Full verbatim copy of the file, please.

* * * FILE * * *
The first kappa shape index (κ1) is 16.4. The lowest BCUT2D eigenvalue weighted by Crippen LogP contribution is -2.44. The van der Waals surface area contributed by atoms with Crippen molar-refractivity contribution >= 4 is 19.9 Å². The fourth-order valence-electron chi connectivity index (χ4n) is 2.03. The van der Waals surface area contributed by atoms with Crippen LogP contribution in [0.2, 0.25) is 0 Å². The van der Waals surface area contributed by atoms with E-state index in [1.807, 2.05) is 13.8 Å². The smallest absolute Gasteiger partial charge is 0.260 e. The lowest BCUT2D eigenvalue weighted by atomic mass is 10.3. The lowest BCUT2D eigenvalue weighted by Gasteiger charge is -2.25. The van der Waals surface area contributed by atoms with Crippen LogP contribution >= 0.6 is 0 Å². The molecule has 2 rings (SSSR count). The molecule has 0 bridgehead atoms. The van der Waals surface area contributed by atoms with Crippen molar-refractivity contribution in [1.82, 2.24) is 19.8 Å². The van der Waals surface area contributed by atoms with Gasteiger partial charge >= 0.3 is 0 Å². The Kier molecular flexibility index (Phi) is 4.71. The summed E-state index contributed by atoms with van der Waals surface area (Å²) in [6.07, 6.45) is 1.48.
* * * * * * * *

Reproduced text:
The first kappa shape index (κ1) is 16.4. The lowest BCUT2D eigenvalue weighted by Crippen LogP contribution is -2.44. The van der Waals surface area contributed by atoms with Crippen molar-refractivity contribution >= 4 is 19.9 Å². The fourth-order valence-electron chi connectivity index (χ4n) is 2.03. The van der Waals surface area contributed by atoms with Crippen LogP contribution in [0.2, 0.25) is 0 Å². The van der Waals surface area contributed by atoms with E-state index in [1.807, 2.05) is 13.8 Å². The smallest absolute Gasteiger partial charge is 0.260 e. The lowest BCUT2D eigenvalue weighted by atomic mass is 10.3. The lowest BCUT2D eigenvalue weighted by Gasteiger charge is -2.25. The van der Waals surface area contributed by atoms with Crippen LogP contribution >= 0.6 is 0 Å². The molecule has 2 rings (SSSR count). The molecule has 0 bridgehead atoms. The van der Waals surface area contributed by atoms with Crippen molar-refractivity contribution in [1.82, 2.24) is 19.8 Å². The van der Waals surface area contributed by atoms with Gasteiger partial charge >= 0.3 is 0 Å². The Kier molecular flexibility index (Phi) is 4.71. The summed E-state index contributed by atoms with van der Waals surface area (Å²) in [6.07, 6.45) is 1.48.